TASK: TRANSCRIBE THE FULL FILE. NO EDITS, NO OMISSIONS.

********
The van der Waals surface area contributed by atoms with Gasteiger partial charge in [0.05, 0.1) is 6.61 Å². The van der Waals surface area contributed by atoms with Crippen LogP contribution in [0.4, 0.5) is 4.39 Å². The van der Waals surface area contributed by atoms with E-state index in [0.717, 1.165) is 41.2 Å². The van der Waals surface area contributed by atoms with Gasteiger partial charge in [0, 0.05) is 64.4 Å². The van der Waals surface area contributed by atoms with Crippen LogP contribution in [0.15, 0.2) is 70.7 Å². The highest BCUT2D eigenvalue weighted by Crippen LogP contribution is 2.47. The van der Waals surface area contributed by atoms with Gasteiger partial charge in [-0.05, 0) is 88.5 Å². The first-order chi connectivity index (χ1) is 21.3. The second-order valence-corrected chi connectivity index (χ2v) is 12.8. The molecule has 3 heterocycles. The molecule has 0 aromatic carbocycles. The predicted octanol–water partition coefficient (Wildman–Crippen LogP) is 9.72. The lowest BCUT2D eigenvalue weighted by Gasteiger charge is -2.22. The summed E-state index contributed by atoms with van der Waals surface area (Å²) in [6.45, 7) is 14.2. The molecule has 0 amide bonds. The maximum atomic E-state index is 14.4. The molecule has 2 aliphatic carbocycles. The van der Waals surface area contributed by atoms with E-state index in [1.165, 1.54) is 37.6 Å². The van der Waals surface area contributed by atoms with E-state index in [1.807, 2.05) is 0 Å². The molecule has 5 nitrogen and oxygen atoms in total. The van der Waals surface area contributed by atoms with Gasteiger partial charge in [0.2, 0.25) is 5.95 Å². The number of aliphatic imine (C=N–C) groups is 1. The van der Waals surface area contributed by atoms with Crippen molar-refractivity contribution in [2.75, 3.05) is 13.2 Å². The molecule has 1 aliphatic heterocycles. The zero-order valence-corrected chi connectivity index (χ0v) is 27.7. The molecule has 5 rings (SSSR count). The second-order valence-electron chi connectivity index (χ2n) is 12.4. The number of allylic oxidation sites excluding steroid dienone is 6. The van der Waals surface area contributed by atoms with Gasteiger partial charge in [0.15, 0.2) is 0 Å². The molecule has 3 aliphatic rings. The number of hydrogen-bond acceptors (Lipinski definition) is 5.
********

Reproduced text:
The van der Waals surface area contributed by atoms with Gasteiger partial charge in [0.05, 0.1) is 6.61 Å². The van der Waals surface area contributed by atoms with Crippen LogP contribution in [0.4, 0.5) is 4.39 Å². The van der Waals surface area contributed by atoms with E-state index in [0.717, 1.165) is 41.2 Å². The van der Waals surface area contributed by atoms with Gasteiger partial charge in [0, 0.05) is 64.4 Å². The van der Waals surface area contributed by atoms with Crippen LogP contribution in [0.15, 0.2) is 70.7 Å². The highest BCUT2D eigenvalue weighted by Crippen LogP contribution is 2.47. The van der Waals surface area contributed by atoms with Gasteiger partial charge in [-0.05, 0) is 88.5 Å². The first-order chi connectivity index (χ1) is 21.3. The second-order valence-corrected chi connectivity index (χ2v) is 12.8. The molecule has 3 heterocycles. The molecule has 0 aromatic carbocycles. The predicted octanol–water partition coefficient (Wildman–Crippen LogP) is 9.72. The lowest BCUT2D eigenvalue weighted by Gasteiger charge is -2.22. The summed E-state index contributed by atoms with van der Waals surface area (Å²) in [6.45, 7) is 14.2. The molecule has 0 amide bonds. The maximum atomic E-state index is 14.4. The molecule has 2 aliphatic carbocycles. The van der Waals surface area contributed by atoms with E-state index in [1.165, 1.54) is 37.6 Å². The van der Waals surface area contributed by atoms with E-state index in [1.807, 2.05) is 0 Å². The molecule has 5 nitrogen and oxygen atoms in total. The van der Waals surface area contributed by atoms with Gasteiger partial charge in [0.2, 0.25) is 5.95 Å². The number of aliphatic imine (C=N–C) groups is 1. The van der Waals surface area contributed by atoms with Crippen molar-refractivity contribution in [2.75, 3.05) is 13.2 Å². The molecule has 1 aliphatic heterocycles. The zero-order valence-corrected chi connectivity index (χ0v) is 27.7. The molecule has 5 rings (SSSR count). The second-order valence-electron chi connectivity index (χ2n) is 12.4. The number of allylic oxidation sites excluding steroid dienone is 6. The van der Waals surface area contributed by atoms with Gasteiger partial charge in [0.15, 0.2) is 0 Å². The molecule has 3 aliphatic rings. The number of hydrogen-bond acceptors (Lipinski definition) is 5.